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1 Kings 10Easy-to-Read Version (ERV)

The Queen of Sheba Visits Solomon

10 The queen of Sheba heard about Solomon, so she came to test him with hard questions. She traveled to Jerusalem with a very large group of servants. There were many camels carrying spices, jewels, and a lot of gold. She met Solomon and asked him all the questions that she could think of. Solomon answered all the questions. None of her questions was too hard for him to explain. The queen of Sheba saw that Solomon was very wise. She also saw the beautiful palace he had built. She saw the food at the king’s table. She saw his officials meeting together. She saw the servants in the palace and the good clothes they wore. She saw his parties and the sacrifices that he offered in the Lord’s Temple. She was so amazed, she could hardly breathe!

Then she said to King Solomon, “The stories I heard in my country about your great works and your wisdom are true. I did not believe it until I came and saw it with my own eyes. Now I see that it is even greater than what I heard. Your wealth and wisdom are much greater than people told me. Your wives[a] and officers are very fortunate, because they serve you and hear your wisdom every day. Praise the Lord your God! He was pleased to make you king of Israel. Because of the Lord’s unending love for Israel, he has made you king to rule with justice and fairness.”

10 Then the queen of Sheba gave King Solomon 4 1/2 tons[b] of gold, a huge amount of spices, and precious stones. She gave him more spices than anyone has ever brought into Israel.

11 Hiram’s ships brought gold from Ophir. They also brought jewels and a special kind of wood.[c] 12 Solomon used this special wood to build supports in the Temple and the palace as well as harps and lyres for the singers. That was the last time such a large shipment of that kind of wood was brought to Israel. There hasn’t been any seen around here since then.[d]

13 King Solomon gave the queen of Sheba everything she asked for. He gave her more than she brought to give him. Then the queen of Sheba and her servants left and went back to their own country.

Solomon’s Great Wealth

14 Every year King Solomon received almost 25 tons[e] of gold. 15 In addition to the gold brought in by the traveling merchants and traders, all the kings of Arabia and the governors of the land also brought gold and silver to Solomon.

16 King Solomon made 200 large shields of hammered gold. He used about 15 pounds[f] of gold for each shield. 17 He also made 300 smaller shields of hammered gold. He used almost 4 pounds[g] of gold for each shield. The king put them in the Forest-of-Lebanon House.[h]

18 King Solomon also built a large throne with ivory decorations. It was covered with pure gold. 19 There were six steps leading up to the throne. The back of the throne was round at the top. There were armrests on both sides of the throne, and there were lions in the sides of the throne under the armrests. 20 There were also two lions on each of the six steps, one at each end. There was nothing like it in any other kingdom.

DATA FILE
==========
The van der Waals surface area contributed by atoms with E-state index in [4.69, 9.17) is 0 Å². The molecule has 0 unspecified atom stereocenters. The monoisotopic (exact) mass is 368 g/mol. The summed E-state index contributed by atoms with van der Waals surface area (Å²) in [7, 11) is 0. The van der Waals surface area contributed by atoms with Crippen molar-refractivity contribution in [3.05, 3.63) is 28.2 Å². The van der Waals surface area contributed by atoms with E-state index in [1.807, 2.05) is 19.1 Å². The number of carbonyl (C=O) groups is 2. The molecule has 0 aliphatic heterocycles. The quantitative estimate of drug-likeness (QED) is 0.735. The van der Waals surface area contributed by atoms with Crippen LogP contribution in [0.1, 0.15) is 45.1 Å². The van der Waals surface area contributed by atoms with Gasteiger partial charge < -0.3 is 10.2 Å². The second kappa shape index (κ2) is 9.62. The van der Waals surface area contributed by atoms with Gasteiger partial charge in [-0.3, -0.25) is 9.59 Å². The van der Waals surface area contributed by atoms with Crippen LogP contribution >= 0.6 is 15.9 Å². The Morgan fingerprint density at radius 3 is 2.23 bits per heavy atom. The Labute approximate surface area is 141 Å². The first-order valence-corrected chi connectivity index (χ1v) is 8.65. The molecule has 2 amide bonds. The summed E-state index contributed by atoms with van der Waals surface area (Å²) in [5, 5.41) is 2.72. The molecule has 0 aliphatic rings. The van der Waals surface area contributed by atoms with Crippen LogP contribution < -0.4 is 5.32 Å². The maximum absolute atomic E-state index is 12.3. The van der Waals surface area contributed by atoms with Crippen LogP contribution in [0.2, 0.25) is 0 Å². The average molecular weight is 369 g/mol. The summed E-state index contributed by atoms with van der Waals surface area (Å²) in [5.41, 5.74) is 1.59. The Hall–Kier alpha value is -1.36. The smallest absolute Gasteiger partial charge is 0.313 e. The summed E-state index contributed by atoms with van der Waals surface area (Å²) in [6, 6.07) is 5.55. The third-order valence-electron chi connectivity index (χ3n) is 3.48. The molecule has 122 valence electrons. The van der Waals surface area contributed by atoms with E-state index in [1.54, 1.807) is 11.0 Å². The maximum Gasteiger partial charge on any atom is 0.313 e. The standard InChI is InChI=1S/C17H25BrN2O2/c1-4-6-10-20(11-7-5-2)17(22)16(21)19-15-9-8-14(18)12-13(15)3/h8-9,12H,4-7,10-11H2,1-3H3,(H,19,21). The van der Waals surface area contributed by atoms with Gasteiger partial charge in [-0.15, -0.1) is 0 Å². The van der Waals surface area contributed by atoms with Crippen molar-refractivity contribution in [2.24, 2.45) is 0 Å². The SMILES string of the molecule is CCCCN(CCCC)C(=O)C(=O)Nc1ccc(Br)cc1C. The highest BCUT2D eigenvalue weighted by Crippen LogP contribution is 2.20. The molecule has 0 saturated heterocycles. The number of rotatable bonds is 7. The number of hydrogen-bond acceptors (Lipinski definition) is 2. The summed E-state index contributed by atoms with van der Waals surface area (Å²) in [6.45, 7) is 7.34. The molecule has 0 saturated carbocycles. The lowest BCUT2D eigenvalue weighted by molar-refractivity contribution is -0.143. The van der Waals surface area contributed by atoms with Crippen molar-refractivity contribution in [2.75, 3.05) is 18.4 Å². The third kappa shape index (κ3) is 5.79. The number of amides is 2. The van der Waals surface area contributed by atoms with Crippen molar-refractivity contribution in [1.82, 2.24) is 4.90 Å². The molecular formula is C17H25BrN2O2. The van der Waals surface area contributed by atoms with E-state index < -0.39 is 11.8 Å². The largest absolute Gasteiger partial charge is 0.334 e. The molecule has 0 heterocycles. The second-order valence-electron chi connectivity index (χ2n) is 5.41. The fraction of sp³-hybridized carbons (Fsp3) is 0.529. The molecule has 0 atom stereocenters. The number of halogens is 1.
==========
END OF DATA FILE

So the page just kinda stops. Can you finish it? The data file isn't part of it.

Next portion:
21 All of Solomon’s cups and glasses were made of gold, and all the dishes[i] in the building called the Forest of Lebanon were made from pure gold. Nothing in the palace was made from silver. There was so much gold that in Solomon’s time people did not think silver was important.

22 The king also had many cargo ships[j] that he sent out to trade things with other countries. These were Hiram’s ships. Every three years the ships would come back with a new load of gold, silver, ivory, and apes and baboons.

23 King Solomon became greater in riches and wisdom than any other king on earth. 24 People everywhere wanted to see King Solomon and listen to the great wisdom that God had given him. 25 Every year people came to see the king and brought gifts made from gold and silver, clothes, weapons, spices, horses, and mules.

26 Solomon had a great number of chariots and horses. He had 1400 chariots and 12,000 horse soldiers. He built special cities for these chariots. So the chariots were kept in these cities. King Solomon also kept some of the chariots with him in Jerusalem. 27 The king made Israel very rich. In the city of Jerusalem, silver was as common as rocks and cedar wood was as common as the many fig trees growing on the hills. 28 Solomon brought horses from Egypt and Kue. His traders bought them in Kue and brought them to Israel. 29 A chariot from Egypt cost about 15 pounds of silver, and a horse cost almost 4 pounds[k] of silver. Solomon sold horses and chariots to the kings of the Hittites and the Arameans.

Footnotes:

  1. 1 Kings 10:8 wives This is from the ancient Greek version. The Hebrew text has “men.”
  2. 1 Kings 10:10 4 1/2 tons Literally, “120 talents” (4140 kg).
  3. 1 Kings 10:11 special … wood Literally, “almug.” No one knows exactly what type of wood this was, but it might have been sandalwood.
  4. 1 Kings 10:12 since then Literally, “to this day,” that is, when the book of Kings was written.
  5. 1 Kings 10:14 almost 25 tons Literally, “666 talents” (22,977 kg).
  6. 1 Kings 10:16 about 15 pounds Literally, “600 shekels” (6.9 kg). Also in verse 29.
  7. 1 Kings 10:17 almost 4 pounds Literally, “3 minas” (1.7kg).
  8. 1 Kings 10:17 Forest-of-Lebanon House The largest of king Solomon’s palace buildings. See 1 Kings 7:2-5.
  9. 1 Kings 10:21 dishes The Hebrew word can mean “dishes,” “tools,” or “weapons.”
  10. 1 Kings 10:22 cargo ships Literally, “ships of Tarshish.”
  11. 1 Kings 10:29 almost 4 pounds Literally, “150 shekels” (1.725 kg).
Easy-to-Read Version (ERV)

Copyright © 2006 by Bible League International

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